The American Eagle Foundation (AEF) has experienced another good season of captive breeding and releases of bald eagles from its Douglas Lake hack site. The total of seven bald eagle releases included:
- A bald eaglet hatched in a wild nest in Marion County, TN (near Chattanooga) on approximately February 8, 2012, which was an extremely early hatch for Tennessee. It fledged from its nest about April 19, but was soon found in a weakened condition on the ground. It was taken to the AEF for rehab and placed in the Douglas Lake hack tower on May 23. It was released into the wild on June 5, 2012 at 16.9 weeks age. It was a male and weighed 6 pounds 12 ounces one day prior to release. Its left wing tag, with 2-inch high orange digits is “B2″.
- The Wildlife Sanctuary of NW Florida in Pensacola captive-bred two bald eaglets, which hatched there on March 19 and 23, 2012. They were placed in the Douglas Lake hack tower on May 8 at 6.9 and 7.4 weeks age. They were released on June 20, 2012 at 12.7 and 13.3 weeks age. They were both males and each weighed 8.0 pounds at release. Their left-wing tags are C2 and D2, respectively. The eagle “C2″ was photographed in good condition on August 7 and 15, 2012 on Lake Pymatuning in NW Pennsylvania (near Ohio border).
- AEF’s Ms. Jefferson and Isaiah hatched one bald eaglet on April 11 . It was transferred to the Douglas Lake hack site on June 1 at 7.3 weeks age. It was released on July 15, 2012, with left wing tag E2. It weighed 9 pounds 13 ounces.
- AEF’s Independence and Franklin hatched three eggs on May 7 (2 eaglets) and May 8 (1 eaglet), as viewed on AEF’s live eagle nest cam at www.eagles.org. They were transferred from the Dollywood Park to the Douglas Lake hack site on June 22, 2012, when their ages were: 1 @ 6.4 weeks and 2 @ 6.6 weeks. Left wing tags F2, J2, and L2 were placed on the tree. F2 (named Ranger), fledged from the hack tower on 8/13/12 at 14.0 weeks age. J2 (BraveHeart) fledged 8/15/12 at 14.3 weeks age. L2 (Griffith) fledged 8/15/12, but promptly suffered an abrasion on its foot. L2 was recaptured and rehabbed at AEF and re-released from the Douglas Lake hack tower on 9/29/12 at 20.6 weeks age.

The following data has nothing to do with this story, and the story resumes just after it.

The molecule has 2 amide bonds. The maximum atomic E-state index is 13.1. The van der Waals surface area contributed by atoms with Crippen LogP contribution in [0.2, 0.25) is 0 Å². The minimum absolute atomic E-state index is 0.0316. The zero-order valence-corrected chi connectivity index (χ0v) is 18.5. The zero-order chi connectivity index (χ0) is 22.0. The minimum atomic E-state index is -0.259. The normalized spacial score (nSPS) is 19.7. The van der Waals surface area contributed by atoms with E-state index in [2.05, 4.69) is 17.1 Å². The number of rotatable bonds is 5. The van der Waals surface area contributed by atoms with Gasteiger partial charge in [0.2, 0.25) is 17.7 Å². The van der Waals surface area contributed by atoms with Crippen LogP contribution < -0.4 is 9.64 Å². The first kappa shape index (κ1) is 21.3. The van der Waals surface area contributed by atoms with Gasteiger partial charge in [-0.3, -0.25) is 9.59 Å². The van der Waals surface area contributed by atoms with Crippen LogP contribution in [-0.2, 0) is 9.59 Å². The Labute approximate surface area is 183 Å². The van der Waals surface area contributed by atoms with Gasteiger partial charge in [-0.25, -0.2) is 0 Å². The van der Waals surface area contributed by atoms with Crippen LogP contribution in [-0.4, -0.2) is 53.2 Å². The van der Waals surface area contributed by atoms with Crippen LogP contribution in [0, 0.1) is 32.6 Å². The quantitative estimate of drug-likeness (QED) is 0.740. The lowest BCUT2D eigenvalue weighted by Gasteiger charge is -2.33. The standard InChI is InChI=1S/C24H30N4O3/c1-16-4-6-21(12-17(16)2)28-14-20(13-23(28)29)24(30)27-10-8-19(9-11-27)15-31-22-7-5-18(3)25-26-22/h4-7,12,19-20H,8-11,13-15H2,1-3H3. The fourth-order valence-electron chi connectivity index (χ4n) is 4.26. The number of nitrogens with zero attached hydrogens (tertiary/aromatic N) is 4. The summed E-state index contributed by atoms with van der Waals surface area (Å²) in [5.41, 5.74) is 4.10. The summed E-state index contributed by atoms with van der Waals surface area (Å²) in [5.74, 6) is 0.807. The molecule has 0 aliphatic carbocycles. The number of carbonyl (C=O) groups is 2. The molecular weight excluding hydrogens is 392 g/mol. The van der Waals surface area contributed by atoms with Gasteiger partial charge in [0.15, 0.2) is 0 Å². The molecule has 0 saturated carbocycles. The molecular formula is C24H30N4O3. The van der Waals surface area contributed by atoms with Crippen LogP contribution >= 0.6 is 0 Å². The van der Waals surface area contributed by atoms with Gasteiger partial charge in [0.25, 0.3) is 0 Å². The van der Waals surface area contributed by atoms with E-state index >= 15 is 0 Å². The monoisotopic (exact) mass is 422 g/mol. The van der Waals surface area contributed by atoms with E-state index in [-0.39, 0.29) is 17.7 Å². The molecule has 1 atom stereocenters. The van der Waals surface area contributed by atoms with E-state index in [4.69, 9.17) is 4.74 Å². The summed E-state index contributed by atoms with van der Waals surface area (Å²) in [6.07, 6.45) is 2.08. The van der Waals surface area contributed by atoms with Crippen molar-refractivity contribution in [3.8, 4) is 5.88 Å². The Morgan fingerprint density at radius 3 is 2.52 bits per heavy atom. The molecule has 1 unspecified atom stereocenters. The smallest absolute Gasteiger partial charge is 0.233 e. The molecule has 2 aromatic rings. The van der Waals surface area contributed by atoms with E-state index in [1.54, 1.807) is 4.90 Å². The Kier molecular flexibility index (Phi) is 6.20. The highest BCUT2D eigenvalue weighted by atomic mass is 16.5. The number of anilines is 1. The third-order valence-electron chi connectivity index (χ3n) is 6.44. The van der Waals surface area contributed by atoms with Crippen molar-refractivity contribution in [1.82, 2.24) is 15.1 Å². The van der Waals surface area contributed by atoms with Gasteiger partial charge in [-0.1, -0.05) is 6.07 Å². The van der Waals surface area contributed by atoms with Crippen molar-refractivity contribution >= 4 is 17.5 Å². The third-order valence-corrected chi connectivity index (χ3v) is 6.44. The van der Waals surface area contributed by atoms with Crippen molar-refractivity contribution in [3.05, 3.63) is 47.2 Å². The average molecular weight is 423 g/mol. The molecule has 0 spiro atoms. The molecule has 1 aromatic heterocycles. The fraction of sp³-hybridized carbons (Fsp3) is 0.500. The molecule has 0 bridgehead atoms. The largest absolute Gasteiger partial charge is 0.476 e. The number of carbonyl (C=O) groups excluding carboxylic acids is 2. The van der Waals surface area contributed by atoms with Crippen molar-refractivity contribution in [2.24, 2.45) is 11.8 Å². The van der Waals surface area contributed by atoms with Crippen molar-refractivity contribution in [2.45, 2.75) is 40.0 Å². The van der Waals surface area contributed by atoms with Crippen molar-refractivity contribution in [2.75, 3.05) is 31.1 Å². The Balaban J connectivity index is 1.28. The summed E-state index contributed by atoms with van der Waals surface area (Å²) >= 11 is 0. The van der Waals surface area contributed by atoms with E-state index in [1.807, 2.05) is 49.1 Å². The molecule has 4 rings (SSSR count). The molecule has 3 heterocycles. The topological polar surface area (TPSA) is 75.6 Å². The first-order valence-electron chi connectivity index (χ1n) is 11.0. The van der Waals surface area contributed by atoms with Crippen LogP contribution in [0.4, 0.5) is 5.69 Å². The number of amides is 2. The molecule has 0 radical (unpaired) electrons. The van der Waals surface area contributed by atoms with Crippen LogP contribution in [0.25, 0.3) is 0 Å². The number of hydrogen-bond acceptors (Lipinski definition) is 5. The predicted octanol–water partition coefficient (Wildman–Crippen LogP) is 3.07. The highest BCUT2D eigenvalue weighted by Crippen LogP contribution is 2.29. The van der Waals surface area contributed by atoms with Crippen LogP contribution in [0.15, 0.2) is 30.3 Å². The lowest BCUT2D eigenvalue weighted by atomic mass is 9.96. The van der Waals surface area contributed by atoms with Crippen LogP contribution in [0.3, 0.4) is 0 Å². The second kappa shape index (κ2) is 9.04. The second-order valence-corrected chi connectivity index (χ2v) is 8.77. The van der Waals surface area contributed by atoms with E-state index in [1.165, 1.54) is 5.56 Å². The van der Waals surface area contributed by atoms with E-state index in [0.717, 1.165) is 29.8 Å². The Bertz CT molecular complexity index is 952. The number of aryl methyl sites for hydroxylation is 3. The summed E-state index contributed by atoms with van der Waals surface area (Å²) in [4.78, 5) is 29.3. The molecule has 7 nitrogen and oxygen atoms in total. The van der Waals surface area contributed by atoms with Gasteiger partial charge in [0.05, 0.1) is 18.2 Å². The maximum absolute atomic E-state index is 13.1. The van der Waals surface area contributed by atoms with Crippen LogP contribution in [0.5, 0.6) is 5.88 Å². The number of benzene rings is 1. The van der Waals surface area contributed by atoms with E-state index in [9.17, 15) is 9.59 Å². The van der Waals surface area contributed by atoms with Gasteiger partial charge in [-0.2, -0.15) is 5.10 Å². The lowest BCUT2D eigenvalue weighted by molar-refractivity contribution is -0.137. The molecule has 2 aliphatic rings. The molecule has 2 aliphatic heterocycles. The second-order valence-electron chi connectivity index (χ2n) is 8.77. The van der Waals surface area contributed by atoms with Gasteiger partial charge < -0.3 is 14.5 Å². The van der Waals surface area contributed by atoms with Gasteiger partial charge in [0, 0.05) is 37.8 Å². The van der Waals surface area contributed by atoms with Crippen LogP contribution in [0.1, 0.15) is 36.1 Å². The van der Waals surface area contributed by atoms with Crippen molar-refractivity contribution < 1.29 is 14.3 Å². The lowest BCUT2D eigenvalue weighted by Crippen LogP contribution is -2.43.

From 2002 through 2012, Independence and Franklin have produced captive-bred 27 eaglets. An awesome 26 of the 27 eaglets have been released from Douglas Lake hack site through 2012. One of the 27 was killed in the hack tower by a raccoon in 2010.
The 25-foot high hack tower on Douglas Lake has four hack cages. Each cage is 8x8x8-feet and can accommodate up to 3 eaglets at a time, or a total of 12 in all four hack cages. The eagles are released at approximately 13 – 14 weeks age, when they are first capable of flight. They then already have a full adult size, with a wing span of 6.5 to 7.5 feet. The principle behind hacking is that Bald Eagles tend to return to nest in the region of their first flight.
Eaglets from off-Park aviaries are transferred to the hack tower at approximately 8 weeks of age. Eaglets from AEF’s on-Park (Dollywood) aviaries are transferred to the hack tower between by approximately 6 weeks age. After that age, the eaglets may be able to see over the tops of their nests and could possibly become too accustomed to people for developing good survival skills.
AEF has successfully hacked and released 119 young bald eagles at its Douglas Lake hack site from 1992 through 2012, or an average of 5.7 bald eagle releases per year.
Due primarily to the effects of the insecticide DDT, there had been no successful bald eagle nests in Tennessee from 1961 to 1983. In order to restore natural nesting, the Tennessee Wildlife Resources Agency (TWRA), AEF, and its partners will have released 344 young bald eagles from 7 statewide hack sites from 1980 through 2012. The number of successful nests has gradually increased through 2011, when approximately 180 young were fledged from at least 110 statewide nests. TWRA, which is the primary monitor of wild nests, projects a significant increase in successful statewide nests in 2012.
Bald eagle hack releases may impact nesting recovery over a broad geographical area. They tend to return to nest after about five years age within about 75 miles of where they learned to fly. However, juvenile bald eagles wander over many states and southern Canada. If they happen to mate with an eagle that learned to fly at a distant site, they need to compromise on a permanent nest location. Tennessee-hacked bald eagles have nested at least as far north as near Lake Erie in northern Ohio, and in mid-Indiana.